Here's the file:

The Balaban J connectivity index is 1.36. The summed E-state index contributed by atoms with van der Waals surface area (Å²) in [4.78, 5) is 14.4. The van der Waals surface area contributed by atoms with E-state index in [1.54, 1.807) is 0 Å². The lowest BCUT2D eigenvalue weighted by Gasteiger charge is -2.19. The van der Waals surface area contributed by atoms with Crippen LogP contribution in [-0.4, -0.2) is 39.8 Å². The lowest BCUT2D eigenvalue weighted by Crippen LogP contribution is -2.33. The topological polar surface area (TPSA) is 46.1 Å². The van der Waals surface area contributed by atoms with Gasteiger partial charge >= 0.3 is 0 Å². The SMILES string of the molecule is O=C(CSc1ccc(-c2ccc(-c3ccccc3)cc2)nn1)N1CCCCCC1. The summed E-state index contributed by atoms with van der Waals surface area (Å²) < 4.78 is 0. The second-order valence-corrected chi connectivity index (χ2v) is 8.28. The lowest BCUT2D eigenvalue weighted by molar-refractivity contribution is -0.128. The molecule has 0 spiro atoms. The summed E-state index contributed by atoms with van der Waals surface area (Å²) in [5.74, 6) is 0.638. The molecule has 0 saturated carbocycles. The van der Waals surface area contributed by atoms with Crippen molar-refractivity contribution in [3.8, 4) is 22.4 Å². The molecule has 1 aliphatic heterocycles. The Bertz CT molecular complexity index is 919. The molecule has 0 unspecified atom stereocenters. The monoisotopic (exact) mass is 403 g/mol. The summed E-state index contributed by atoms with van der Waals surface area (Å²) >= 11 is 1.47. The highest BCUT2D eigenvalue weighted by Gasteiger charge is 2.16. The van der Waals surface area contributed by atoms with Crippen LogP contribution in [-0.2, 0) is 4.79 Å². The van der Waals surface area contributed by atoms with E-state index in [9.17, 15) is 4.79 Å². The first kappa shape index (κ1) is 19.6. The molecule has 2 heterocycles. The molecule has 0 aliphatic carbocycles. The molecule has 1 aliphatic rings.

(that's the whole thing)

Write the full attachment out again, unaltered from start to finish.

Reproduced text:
The Balaban J connectivity index is 1.36. The summed E-state index contributed by atoms with van der Waals surface area (Å²) in [4.78, 5) is 14.4. The van der Waals surface area contributed by atoms with E-state index in [1.54, 1.807) is 0 Å². The lowest BCUT2D eigenvalue weighted by Gasteiger charge is -2.19. The van der Waals surface area contributed by atoms with Crippen LogP contribution in [-0.4, -0.2) is 39.8 Å². The lowest BCUT2D eigenvalue weighted by Crippen LogP contribution is -2.33. The topological polar surface area (TPSA) is 46.1 Å². The van der Waals surface area contributed by atoms with Gasteiger partial charge >= 0.3 is 0 Å². The SMILES string of the molecule is O=C(CSc1ccc(-c2ccc(-c3ccccc3)cc2)nn1)N1CCCCCC1. The summed E-state index contributed by atoms with van der Waals surface area (Å²) < 4.78 is 0. The second-order valence-corrected chi connectivity index (χ2v) is 8.28. The lowest BCUT2D eigenvalue weighted by molar-refractivity contribution is -0.128. The molecule has 0 spiro atoms. The summed E-state index contributed by atoms with van der Waals surface area (Å²) in [5.74, 6) is 0.638. The molecule has 0 saturated carbocycles. The van der Waals surface area contributed by atoms with Crippen molar-refractivity contribution in [3.8, 4) is 22.4 Å². The molecule has 1 aliphatic heterocycles. The Bertz CT molecular complexity index is 919. The molecule has 0 unspecified atom stereocenters. The monoisotopic (exact) mass is 403 g/mol. The summed E-state index contributed by atoms with van der Waals surface area (Å²) >= 11 is 1.47. The highest BCUT2D eigenvalue weighted by Gasteiger charge is 2.16. The van der Waals surface area contributed by atoms with Crippen LogP contribution in [-0.2, 0) is 4.79 Å². The van der Waals surface area contributed by atoms with E-state index in [9.17, 15) is 4.79 Å². The first kappa shape index (κ1) is 19.6. The molecule has 2 heterocycles. The molecule has 0 aliphatic carbocycles. The molecule has 1 aliphatic rings.